As Jonathan Merritt wrote, “Brooks claims to have written his latest book ‘to save my soul,’ and he told NPR that reading books by authors such as Christian convert C.S. Lewis has ‘produced a lot of religious upsurge in my heart.’”
It's odd that Christians — people who claim to believe that God created the earth, sustains it day by day, and intends to create a new earth — are often so mixed up about sex and food. How long would the earth's inhabitants last without coupling and eating?
And yet most Christian writers right up to the 16th century praised celibacy, sexless marriages, and arduous fasting. Bless Martin Luther for loving his wife (and the beer she brewed), but lots of us still seem to think that good sex and good food — if not actually sinful — are at least pretty low on the religious values hierarchy.
Has it escaped our attention that, according to our most sacred literature, God made a naked male and a naked female, put them in the midst of grain fields and orchards, and told them to multiply?
From the midst of the nether
world I cried for help.
—from the Book of Jonah
A gray whale blows off Cardiff Beach,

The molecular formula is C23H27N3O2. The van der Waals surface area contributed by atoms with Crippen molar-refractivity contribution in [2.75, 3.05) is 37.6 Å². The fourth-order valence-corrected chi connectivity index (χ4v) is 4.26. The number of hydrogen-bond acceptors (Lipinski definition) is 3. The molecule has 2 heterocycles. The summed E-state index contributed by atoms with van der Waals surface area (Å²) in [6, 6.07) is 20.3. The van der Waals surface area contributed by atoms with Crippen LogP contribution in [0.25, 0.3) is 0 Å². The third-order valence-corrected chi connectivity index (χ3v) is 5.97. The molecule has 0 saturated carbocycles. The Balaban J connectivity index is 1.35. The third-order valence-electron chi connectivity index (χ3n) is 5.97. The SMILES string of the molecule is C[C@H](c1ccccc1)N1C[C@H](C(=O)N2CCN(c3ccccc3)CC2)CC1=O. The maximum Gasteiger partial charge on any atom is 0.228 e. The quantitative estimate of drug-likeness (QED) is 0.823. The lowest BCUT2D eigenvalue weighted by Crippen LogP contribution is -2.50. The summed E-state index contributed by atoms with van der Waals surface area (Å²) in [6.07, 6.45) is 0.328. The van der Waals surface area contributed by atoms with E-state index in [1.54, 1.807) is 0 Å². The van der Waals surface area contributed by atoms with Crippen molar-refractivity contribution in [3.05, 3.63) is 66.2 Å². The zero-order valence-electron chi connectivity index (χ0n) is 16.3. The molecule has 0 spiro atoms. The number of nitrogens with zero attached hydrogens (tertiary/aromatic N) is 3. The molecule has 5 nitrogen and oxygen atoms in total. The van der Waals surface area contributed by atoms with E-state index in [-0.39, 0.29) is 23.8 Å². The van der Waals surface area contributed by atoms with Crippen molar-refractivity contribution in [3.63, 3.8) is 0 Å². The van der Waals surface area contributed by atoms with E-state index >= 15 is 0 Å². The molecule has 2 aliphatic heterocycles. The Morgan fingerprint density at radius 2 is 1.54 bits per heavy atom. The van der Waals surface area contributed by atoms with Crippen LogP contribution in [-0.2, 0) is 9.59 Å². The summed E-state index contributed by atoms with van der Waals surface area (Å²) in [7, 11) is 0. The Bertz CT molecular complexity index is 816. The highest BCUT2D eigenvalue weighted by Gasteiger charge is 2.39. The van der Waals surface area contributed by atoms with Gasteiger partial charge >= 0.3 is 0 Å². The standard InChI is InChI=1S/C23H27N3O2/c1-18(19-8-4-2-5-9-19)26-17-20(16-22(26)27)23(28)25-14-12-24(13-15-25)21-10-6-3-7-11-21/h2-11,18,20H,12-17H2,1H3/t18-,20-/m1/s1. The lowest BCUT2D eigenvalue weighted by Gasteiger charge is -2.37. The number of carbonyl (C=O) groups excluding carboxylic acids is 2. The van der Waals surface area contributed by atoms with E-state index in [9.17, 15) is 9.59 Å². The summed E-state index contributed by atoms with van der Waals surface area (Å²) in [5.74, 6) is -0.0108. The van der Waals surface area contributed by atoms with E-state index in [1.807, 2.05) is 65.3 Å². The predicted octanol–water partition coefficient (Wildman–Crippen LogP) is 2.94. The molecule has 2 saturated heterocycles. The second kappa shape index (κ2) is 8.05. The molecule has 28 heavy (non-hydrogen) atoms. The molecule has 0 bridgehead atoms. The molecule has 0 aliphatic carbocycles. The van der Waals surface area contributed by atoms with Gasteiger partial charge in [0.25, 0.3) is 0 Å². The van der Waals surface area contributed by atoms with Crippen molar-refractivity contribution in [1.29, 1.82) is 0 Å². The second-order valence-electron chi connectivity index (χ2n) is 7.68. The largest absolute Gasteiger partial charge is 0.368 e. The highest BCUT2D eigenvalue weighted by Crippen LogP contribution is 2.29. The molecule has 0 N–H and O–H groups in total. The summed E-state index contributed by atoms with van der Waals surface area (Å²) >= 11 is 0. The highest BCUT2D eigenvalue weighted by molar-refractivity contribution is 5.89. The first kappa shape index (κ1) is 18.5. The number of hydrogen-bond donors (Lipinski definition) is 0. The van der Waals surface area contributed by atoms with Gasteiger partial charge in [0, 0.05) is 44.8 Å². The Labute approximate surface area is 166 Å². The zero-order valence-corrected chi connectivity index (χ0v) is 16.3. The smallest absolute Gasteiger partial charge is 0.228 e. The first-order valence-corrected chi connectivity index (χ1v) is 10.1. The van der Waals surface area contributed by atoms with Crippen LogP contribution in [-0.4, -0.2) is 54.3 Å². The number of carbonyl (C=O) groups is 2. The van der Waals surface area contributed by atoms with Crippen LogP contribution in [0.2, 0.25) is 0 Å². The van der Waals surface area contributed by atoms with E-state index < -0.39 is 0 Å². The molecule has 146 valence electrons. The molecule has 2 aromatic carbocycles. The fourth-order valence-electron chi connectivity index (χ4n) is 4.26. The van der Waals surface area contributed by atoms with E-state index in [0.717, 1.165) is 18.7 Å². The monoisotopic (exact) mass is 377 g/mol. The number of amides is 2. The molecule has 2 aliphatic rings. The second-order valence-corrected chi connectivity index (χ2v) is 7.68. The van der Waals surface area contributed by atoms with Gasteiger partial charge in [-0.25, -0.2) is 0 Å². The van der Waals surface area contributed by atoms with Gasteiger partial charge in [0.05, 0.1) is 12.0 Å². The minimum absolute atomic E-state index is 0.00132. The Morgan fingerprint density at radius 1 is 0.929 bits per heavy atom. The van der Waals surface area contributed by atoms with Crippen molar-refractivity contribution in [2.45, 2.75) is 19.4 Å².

just beyond the glamour homes,
boutiques, and drive-thru windows,
valet service and all-u-can-eat sushi.
I want to swim out and be swallowed.
Jonah’s whale wasn’t Ahab’s, all
tripey white and peg-toothed, but
a strainer of phosphorescent shrimp,
which lamped the reeking gut, like
fireflies we swallowed once, in jars.
It's the Monday after Easter, and I couldn't think of a better day to talk about God being with us. Adam Ericksen wrote about the dance of doubt and faith on Good Friday, the challenge and beauty of embracing the fullness of the journey. Rob takes that all one step further in this chapter: With.
There is, I believe, another way to see God, a way in which we see God with us— with us, right here, right now. This isn’t just an idea to me; this is an urgent, passionate, ecstatic invitation to wake up, to see the world as it truly is.
(Kindle Locations 1201-1203)
Suddenly I have “Right Here, Right Now” by Jesus Jones playing in my head. Excuse me for being a child of the 80s.
My take-away? This God doesn't choose sides like we do.